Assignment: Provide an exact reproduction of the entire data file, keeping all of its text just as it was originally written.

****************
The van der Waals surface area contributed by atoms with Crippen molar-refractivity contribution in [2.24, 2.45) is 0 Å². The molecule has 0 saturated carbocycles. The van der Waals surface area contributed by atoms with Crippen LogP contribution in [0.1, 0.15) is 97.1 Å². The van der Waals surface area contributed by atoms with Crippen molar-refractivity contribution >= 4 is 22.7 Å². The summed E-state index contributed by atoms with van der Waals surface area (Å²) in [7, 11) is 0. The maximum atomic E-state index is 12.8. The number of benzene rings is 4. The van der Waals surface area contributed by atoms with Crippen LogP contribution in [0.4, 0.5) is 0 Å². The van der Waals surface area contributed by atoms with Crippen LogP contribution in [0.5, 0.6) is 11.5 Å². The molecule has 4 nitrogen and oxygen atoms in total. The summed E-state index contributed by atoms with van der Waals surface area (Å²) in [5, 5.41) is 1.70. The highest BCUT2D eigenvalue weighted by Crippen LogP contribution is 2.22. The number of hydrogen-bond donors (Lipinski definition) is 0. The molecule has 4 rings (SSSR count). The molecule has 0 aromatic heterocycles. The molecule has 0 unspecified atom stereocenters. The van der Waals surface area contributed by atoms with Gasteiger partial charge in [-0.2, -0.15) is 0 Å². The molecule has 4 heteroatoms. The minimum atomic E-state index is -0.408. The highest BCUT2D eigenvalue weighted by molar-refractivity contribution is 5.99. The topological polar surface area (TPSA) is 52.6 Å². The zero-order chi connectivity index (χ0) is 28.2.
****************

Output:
The van der Waals surface area contributed by atoms with Crippen molar-refractivity contribution in [2.24, 2.45) is 0 Å². The molecule has 0 saturated carbocycles. The van der Waals surface area contributed by atoms with Crippen LogP contribution in [0.1, 0.15) is 97.1 Å². The van der Waals surface area contributed by atoms with Crippen molar-refractivity contribution >= 4 is 22.7 Å². The summed E-state index contributed by atoms with van der Waals surface area (Å²) in [7, 11) is 0. The maximum atomic E-state index is 12.8. The number of benzene rings is 4. The van der Waals surface area contributed by atoms with Crippen LogP contribution in [0.4, 0.5) is 0 Å². The van der Waals surface area contributed by atoms with Crippen LogP contribution in [0.5, 0.6) is 11.5 Å². The molecule has 4 nitrogen and oxygen atoms in total. The summed E-state index contributed by atoms with van der Waals surface area (Å²) in [5, 5.41) is 1.70. The highest BCUT2D eigenvalue weighted by Crippen LogP contribution is 2.22. The number of hydrogen-bond donors (Lipinski definition) is 0. The molecule has 4 rings (SSSR count). The molecule has 0 aromatic heterocycles. The molecule has 0 unspecified atom stereocenters. The van der Waals surface area contributed by atoms with Gasteiger partial charge in [-0.2, -0.15) is 0 Å². The molecule has 4 heteroatoms. The minimum atomic E-state index is -0.408. The highest BCUT2D eigenvalue weighted by molar-refractivity contribution is 5.99. The topological polar surface area (TPSA) is 52.6 Å². The zero-order chi connectivity index (χ0) is 28.2.